“The mind is like a knife. I can kill with it or butter bread with it. It’s not the knife’s fault what I do with it.”
Kevin was raised in a Baptist family. Two weeks after high school graduation, his sweetheart was killed in an automobile accident. As a young man he realized that religion offered emotional satisfaction but didn’t answer the basic questions: who are we? Where are we going? Why are we here? In his 30’s, Kevin spent three years circling the globe. He met Mother Teresa, spent three weeks with the Dali Lama, talked with scientists, physicists, and yard workers, and performed the 10-day Vippassana Mediation three times. “I’ve been questing ever since.”
Kevin’s 56 now, a single man and partner in a food consulting firm that guides Korean companies to create industrialized food products. “One of our clients wanted to make an Oreo-type cookie. We couldn’t reproduce Oreo’s; that would be illegal. We found two of the original Oreo inventors, brought them to Korea and within three weeks created a commercial quality cookie.”
Evers since his three-year trek, Kevin’s continued to explore. He scuba-dived all seven continents and took up underwater photography. “Photography was my means of sharing scuba diving and the underwater world with my family and friends.” He began to photograph Opisthobranches, tiny marine gastropods barely visible to the naked eye. “I focus on anatomical accuracy. I can spend thirty minutes on a subject, to get a particular view.” Kevin is now the world’s leading photographer of these mollusks. “Not a month goes by that a scientist doesn’t use one of my images in a publication.” In 2013, the Adventure Club of Los Angeles named Kevin ‘Adventurer of the Year’.
Kevin’s fascination with a creature so small and difficult to observe is all part of his search for greater meaning. “The ability to think is the human’s sole advantage over other animals.” There’s a reverie, a perspective that comes while seeking and documenting this tiny animal deep in the sea. “America is a huge country, but it’s full of insular people. There’s more to life than comfort and security. Scuba diving in Antarctica was very difficult, but the experience outweighs the inconvenience. The happiest folks I’ve even seen are barefoot peasants in Nepal. I guess it all comes down to values.”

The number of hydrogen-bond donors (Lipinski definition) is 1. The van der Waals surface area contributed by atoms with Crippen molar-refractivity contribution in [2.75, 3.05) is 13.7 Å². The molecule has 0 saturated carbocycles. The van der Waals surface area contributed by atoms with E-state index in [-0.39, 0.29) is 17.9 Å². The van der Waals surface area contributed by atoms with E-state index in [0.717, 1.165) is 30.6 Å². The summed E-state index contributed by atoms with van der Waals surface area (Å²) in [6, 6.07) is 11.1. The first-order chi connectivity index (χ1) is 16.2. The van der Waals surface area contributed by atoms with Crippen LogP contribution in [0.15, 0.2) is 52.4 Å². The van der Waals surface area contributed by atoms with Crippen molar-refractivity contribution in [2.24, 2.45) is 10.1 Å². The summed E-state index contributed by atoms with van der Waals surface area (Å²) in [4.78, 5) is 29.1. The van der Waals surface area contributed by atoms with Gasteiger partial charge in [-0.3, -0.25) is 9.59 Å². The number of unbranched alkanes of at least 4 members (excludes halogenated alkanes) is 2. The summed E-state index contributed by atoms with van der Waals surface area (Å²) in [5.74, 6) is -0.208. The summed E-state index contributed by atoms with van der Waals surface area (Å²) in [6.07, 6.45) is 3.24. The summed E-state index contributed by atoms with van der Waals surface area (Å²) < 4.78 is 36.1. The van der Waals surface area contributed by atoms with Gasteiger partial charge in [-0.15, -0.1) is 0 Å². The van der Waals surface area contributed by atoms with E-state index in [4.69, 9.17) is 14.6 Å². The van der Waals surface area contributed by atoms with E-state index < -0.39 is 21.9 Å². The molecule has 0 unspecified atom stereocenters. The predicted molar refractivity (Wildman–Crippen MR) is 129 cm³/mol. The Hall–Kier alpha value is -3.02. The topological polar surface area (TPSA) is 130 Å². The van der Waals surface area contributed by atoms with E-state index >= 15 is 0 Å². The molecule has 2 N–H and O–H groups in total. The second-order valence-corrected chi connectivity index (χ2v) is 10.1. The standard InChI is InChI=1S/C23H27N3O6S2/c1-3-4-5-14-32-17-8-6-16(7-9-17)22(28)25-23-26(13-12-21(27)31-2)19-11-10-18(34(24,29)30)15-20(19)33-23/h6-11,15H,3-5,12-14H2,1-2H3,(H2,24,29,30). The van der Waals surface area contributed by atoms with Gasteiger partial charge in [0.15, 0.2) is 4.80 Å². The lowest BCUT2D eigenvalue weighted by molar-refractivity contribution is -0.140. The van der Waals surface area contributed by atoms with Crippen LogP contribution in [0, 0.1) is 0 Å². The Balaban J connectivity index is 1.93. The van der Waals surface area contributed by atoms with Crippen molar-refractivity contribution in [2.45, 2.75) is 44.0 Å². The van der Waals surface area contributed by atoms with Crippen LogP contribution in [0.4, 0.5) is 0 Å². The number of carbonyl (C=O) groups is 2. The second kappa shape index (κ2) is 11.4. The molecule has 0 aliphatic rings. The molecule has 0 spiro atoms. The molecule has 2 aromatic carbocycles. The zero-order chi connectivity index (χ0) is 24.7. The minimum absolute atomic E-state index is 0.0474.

How will we live tomorrow?
“It’s hard to answer the question without a timeframe. In two to three billion years the sun will flash into a super nova and cook the earth. The question is, will we as a species survive until than?
“When the religious blinders came off I jumped head first into philosophy. That took me into a three-year journey of backpacking to explore what do people want in life? We have universal core traits. We all want the same thing; security, creative outlets, connections to family.
“The mind is our differentiating tool and also our biggest downfall.
“I am a hopeful agnostic. If we kick the bucket and there’s nothing, that would be okay. But it would be nice if there was something more. I have a bookshelf on philosophy and another on physics. I bridge that divide. It’s actually not a divide. Everything comes from stardust.
“It all goes back fourteen billion years to the Big Bang. What happened before that? Scientists tell us that the universe is expanding and will expand forever, but what comes after that?
“For a long time I wanted to be a minister, but ultimately I couldn’t rationalize the disconnect with science. Transubstantiation? That makes spiritual sense but no physical sense. Christians need to be ‘children of Christ’, blind believers. Religion offers us a lot: socialization, comfort, economic strength; it moderates negative behavior. There are positive functions to religion. But it does not correlate with reality. I am looking for the comfort that my mind can rationalize.”